International Women

Gastrointestinal Endoscopy Applications

Championing Opportunities for Women in Advanced Endoscopy

There are several resources for gastroenterologists that seek to address some of these challenges, including mentorship and networking opportunities.

Female medical graduates outnumber male counterparts in every country except Japan and Switzerland. But, as more women opt into the profession, female gastroenterologist numbers remain stagnant.

This is particularly true in fourth tier advanced endoscopy, especially physicians specializing in endoscopic retrograde cholangiopancreatography (ERCP) and endoscopic ultrasound (EUS) procedures.

In honor of International Women’s Day 2021, Single-Use Endoscopy is shining a spotlight on unique challenges women face and the work underway to remove barriers that may keep women from reaching top leadership or advanced procedural positions in the endoscopy suite.

Ergonomic Challenges

A 2019 review in Gastrointestinal Endoscopy suggests a better understanding of the unique risks faced by pregnant women in endoscopy would help inform ergonomic changes that could keep women safe during and after pregnancy. This is especially important as the average age for the start of GI endoscopy residency is 30, possibly coinciding with childbearing for women.

ERCP’s challenging ergonomics have long been documented, and some of these physical challenges are exacerbated for women. A survey conducted by the American College of Gastroenterology (ACG) found that most pregnant women reported physical side effects of their job worsened during pregnancy.

Most endoscopists, male or female, do not receive special ergonomic training, according to a recent ACG survey. Researchers concluded more is needed to support ergonomics training for fellows.

Creating Community

In the 2018-2019 academic year, women accounted for 12 percent of the advanced endoscopy fellows matched through the American Society for Gastrointestinal Endoscopy (ASGE). Research shows that the gender disparity among endoscopists grows as training progresses.

ERCP and EUS, both advanced endoscopic procedures, are therefore not typically performed by women. This can pose challenges as female patients often seek female providers, especially for intimate gastrointestinal procedures. 

A survey of 2018-19 program directors for the ASGE match yielded different potential reasons for the low percentage of women matched in fellowships that year. Program directors pointed to difficult or inflexible schedules, a shortage of women endoscopists at national conferences, and a lack of female mentorship.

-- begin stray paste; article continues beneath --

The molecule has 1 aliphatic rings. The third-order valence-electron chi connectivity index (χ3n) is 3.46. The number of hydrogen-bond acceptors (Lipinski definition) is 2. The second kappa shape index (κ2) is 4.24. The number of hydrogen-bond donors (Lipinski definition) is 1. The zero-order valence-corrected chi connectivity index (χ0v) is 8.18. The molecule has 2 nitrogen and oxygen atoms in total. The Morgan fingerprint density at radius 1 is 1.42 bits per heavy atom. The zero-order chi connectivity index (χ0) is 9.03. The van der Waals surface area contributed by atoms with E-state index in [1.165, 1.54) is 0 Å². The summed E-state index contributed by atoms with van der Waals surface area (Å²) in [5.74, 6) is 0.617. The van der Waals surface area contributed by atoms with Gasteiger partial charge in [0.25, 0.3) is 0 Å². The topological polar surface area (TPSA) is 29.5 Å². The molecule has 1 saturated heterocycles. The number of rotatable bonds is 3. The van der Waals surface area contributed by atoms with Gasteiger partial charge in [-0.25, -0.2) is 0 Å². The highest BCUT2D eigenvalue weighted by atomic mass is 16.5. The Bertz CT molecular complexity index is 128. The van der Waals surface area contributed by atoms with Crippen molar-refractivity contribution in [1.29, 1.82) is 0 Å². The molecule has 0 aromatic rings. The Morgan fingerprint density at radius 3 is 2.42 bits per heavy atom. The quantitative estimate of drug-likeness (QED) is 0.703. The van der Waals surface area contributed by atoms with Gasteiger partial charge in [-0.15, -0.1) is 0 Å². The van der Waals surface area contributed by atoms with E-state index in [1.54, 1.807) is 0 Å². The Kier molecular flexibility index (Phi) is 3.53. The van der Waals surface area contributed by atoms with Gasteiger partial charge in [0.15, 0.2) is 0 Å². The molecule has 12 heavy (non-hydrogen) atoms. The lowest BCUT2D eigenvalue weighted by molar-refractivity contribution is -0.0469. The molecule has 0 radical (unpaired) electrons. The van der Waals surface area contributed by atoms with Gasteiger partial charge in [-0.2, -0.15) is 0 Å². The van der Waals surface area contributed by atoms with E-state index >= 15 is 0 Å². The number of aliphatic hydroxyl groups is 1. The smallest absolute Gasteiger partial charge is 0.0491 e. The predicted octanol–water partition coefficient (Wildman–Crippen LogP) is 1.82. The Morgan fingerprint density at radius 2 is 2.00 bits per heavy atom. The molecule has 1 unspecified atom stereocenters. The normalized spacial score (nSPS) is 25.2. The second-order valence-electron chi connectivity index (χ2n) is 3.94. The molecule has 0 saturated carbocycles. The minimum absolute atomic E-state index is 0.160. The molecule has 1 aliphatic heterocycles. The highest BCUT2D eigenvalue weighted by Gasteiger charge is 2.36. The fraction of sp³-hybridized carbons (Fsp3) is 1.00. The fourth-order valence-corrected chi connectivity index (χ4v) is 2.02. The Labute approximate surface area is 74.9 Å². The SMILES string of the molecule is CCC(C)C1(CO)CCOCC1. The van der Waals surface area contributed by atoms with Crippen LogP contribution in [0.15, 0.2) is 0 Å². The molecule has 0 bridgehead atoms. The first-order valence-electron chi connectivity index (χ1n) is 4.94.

There are several resources for gastroenterologists that seek to address some of these challenges, including mentorship and networking opportunities.

Notably, the nonprofit Women in Endoscopy (WIE) was founded five years ago to provide classes and seminars about professional growth and leadership. The organization also hosts informal gatherings at large conferences to promote health and self-care and allow for networking opportunities among members. 

Other groups championing women in the field and providing support include:

More Gastroenterology Articles
How Often Should IBD Patients Undergo Colonoscopy?
Gastrointestinal Endoscopy Applications
Colorectal cancer patients who had undergone the surveillance procedure within a year of diagnosis had lower mortality rates than those who did not.
Endoscopists Detail Multifaceted Approach to Infection Prevention
Gastrointestinal Endoscopy Applications
Two advanced endoscopists outline the challenges in infection prevention in ERCP and discuss the potential for single-use endoscopy as part of a comprehensive solution.
More From Single-Use Endoscopy
As an extension of our hands, phones must be considered when it comes to contamination

Patient Safety

It’s possible that anesthesiologists, clinicians, and other hospital staff can introduce infections into operating rooms unknowingly, via contaminated mobile devices.

The hope is that awareness of the dysphagia problem will inspire new research and help connect people to resources for help.

Public Health

Swallowing is something that many people take for granted — yet for those who experience difficulty doing it, the challenges can drastically alter their quality of life.

No Outbreak, No Problem? Duodenoscopes May Still Harbor Contamination

Preventing Infection

A recent study found more than 5 percent of reprocessed duodenoscopes harbor “high-concern” organisms despite the lack of an infection outbreak.